Stop here for a cool drink and make sure you get caught by the stage entertainers. Local dances propose lightning glute movements. But here the spirit is steeped in a general sense of ease, so much so that, if you turn around, the place is mostly frequented by “whites” accompanied by young women of color.
Young boys compete in races sinking their slender legs on the sand, others mount camels and a large group of swimmers embark on their wanderings towards the open sea where it is difficult to sink, with infinite supplies of black inflatable donuts, which you can see from afar dangle under your arm.
Entrance fee: 1200 shillings per person (possible to pay by credit card)
The Fort is not very big, even if it hides a story of its own. Before you can cross the threshold some guides will try to lead you with or without your approval. So if you think you don’t need it, kindly explain that you want to do it yourself. The skeleton of a fortress installed here by the Portuguese as a military base did not have an easy history.
Inside, the area is divided into several parts. The largest structure is the one where the rifles are kept. In front of it, lie the ruins of old chapels, a cistern and a well, for the exclusive use of ablution because of salt water. On the same line as these ruins, the backbones of a young whale lie under a piece of the fort’s walls, found in 1992 on a beach shore near Mombasa. The entire fortress is, with good reason, studded with old rust bronze cannons and on the other side, among the three points of interest on which to dwell, there is the Mazrui room: sit inside the modest room with a plan rectangular, where long benches with cushions will invite you to sit down to discuss with the ghosts of the then influential personalities, as was once done there, about affairs of public interest and, where needed, stop and pray.
Adjacent to the meeting room, a small structure contains the collection of Portuguese walls dating back to the seventeenth century, explanted and preserved here, of paintings in oxidized black and red coal, of unknown soldiers or sailors. The favorite protagonists are boats but also some animals and strange human figures. If you go out through the second door you find yourself near one of the doors of Omani manufacturing, (one of which is famous in Zanzibar) usually lovers of floral motifs. From each side you can see the sea or sit under the shade of a tree, watched over by the constant cawing of crows.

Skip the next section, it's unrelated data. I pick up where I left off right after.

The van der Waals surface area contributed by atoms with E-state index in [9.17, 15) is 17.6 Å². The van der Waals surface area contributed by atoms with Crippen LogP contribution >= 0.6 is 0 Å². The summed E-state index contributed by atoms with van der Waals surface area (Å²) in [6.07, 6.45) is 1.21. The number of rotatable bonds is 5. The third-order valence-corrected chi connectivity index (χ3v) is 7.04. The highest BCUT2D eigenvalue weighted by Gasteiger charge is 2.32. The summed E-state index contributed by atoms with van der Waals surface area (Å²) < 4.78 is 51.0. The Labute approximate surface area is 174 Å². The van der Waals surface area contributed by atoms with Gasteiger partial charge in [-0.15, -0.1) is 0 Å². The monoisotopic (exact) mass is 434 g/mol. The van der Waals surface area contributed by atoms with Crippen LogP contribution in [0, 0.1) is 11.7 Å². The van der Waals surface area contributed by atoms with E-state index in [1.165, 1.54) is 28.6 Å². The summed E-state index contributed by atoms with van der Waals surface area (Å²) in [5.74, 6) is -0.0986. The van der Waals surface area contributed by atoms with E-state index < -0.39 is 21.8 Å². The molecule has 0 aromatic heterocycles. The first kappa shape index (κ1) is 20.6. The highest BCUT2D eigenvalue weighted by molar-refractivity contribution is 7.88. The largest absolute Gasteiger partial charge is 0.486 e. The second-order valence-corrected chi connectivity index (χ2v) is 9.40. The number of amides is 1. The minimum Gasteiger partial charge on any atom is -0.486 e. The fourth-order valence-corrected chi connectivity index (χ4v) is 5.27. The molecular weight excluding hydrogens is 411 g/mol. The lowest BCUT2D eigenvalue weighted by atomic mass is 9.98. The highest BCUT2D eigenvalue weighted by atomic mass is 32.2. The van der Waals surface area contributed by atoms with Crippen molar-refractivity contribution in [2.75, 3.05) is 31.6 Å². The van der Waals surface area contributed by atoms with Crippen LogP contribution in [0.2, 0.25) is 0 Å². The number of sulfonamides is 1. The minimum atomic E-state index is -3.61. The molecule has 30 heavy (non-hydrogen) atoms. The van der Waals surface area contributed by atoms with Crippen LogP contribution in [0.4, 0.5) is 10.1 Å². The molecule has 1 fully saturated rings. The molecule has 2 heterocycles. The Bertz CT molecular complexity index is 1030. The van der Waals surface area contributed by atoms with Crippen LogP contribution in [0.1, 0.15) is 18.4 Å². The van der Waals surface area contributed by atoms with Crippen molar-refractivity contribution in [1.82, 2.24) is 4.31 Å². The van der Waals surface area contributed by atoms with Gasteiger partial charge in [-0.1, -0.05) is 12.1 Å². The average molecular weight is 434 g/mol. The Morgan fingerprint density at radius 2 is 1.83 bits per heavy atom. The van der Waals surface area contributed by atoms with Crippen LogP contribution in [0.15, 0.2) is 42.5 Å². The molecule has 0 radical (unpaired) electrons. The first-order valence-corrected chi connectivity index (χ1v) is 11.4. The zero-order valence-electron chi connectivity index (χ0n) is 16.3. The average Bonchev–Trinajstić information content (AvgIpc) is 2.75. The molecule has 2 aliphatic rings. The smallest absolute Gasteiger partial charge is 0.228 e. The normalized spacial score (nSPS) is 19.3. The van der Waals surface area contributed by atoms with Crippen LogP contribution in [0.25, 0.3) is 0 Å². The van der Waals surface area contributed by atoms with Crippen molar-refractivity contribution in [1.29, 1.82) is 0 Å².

Entrance fee: 500 shillings per person (visit and some history).
Leaving the visit to Fort Jesus, as soon as you take the road to the old port, almost imperceptible if you do not open your eyes well, lies the oldest hotel in Mombasa, dating back to 1901 and now no longer in business. By the time we passed they were doing renovations.
The visit, which is not a real visit, is worthwhile only for the erudition and the good oratory of the Islamic Cicero placed as guardian at the entrance. If you give him access, he will range in history, in religion, and in politics, getting involved in the most disparate speeches with euphoric passion. In the visibly crumbling atrium, images of some influential political figures and some history of colonialism / protectorate are displayed.